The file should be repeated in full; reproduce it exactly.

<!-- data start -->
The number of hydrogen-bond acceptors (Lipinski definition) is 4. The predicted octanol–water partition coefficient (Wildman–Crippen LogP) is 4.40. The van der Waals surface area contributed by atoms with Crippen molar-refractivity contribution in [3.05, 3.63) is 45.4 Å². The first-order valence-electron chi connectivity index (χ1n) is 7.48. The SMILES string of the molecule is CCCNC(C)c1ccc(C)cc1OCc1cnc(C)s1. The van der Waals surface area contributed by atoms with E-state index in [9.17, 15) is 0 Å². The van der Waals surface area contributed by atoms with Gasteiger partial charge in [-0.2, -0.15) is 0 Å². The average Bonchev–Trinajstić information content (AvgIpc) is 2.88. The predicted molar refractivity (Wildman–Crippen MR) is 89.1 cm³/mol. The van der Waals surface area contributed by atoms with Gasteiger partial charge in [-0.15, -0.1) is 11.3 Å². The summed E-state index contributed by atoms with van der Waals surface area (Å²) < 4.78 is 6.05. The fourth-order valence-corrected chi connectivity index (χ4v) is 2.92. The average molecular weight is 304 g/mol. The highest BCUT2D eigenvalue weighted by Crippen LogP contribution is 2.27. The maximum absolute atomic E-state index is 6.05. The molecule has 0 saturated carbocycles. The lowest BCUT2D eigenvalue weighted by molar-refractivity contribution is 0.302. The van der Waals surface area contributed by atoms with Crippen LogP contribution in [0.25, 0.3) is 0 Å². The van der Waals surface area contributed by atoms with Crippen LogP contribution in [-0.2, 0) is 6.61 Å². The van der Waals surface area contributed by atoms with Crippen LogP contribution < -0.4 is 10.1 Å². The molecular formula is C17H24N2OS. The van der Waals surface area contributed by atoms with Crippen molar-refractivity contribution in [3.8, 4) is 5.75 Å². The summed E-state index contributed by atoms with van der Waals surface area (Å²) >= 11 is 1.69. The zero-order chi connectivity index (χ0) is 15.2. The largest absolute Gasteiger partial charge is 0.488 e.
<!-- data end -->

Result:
The number of hydrogen-bond acceptors (Lipinski definition) is 4. The predicted octanol–water partition coefficient (Wildman–Crippen LogP) is 4.40. The van der Waals surface area contributed by atoms with Crippen molar-refractivity contribution in [3.05, 3.63) is 45.4 Å². The first-order valence-electron chi connectivity index (χ1n) is 7.48. The SMILES string of the molecule is CCCNC(C)c1ccc(C)cc1OCc1cnc(C)s1. The van der Waals surface area contributed by atoms with E-state index in [9.17, 15) is 0 Å². The van der Waals surface area contributed by atoms with Gasteiger partial charge in [-0.2, -0.15) is 0 Å². The average Bonchev–Trinajstić information content (AvgIpc) is 2.88. The predicted molar refractivity (Wildman–Crippen MR) is 89.1 cm³/mol. The van der Waals surface area contributed by atoms with Gasteiger partial charge in [-0.15, -0.1) is 11.3 Å². The summed E-state index contributed by atoms with van der Waals surface area (Å²) < 4.78 is 6.05. The fourth-order valence-corrected chi connectivity index (χ4v) is 2.92. The average molecular weight is 304 g/mol. The highest BCUT2D eigenvalue weighted by Crippen LogP contribution is 2.27. The maximum absolute atomic E-state index is 6.05. The molecule has 0 saturated carbocycles. The lowest BCUT2D eigenvalue weighted by molar-refractivity contribution is 0.302. The van der Waals surface area contributed by atoms with Crippen LogP contribution in [0.25, 0.3) is 0 Å². The van der Waals surface area contributed by atoms with Crippen LogP contribution in [-0.2, 0) is 6.61 Å². The van der Waals surface area contributed by atoms with Crippen LogP contribution < -0.4 is 10.1 Å². The molecular formula is C17H24N2OS. The van der Waals surface area contributed by atoms with Crippen molar-refractivity contribution in [3.8, 4) is 5.75 Å². The summed E-state index contributed by atoms with van der Waals surface area (Å²) >= 11 is 1.69. The zero-order chi connectivity index (χ0) is 15.2. The largest absolute Gasteiger partial charge is 0.488 e.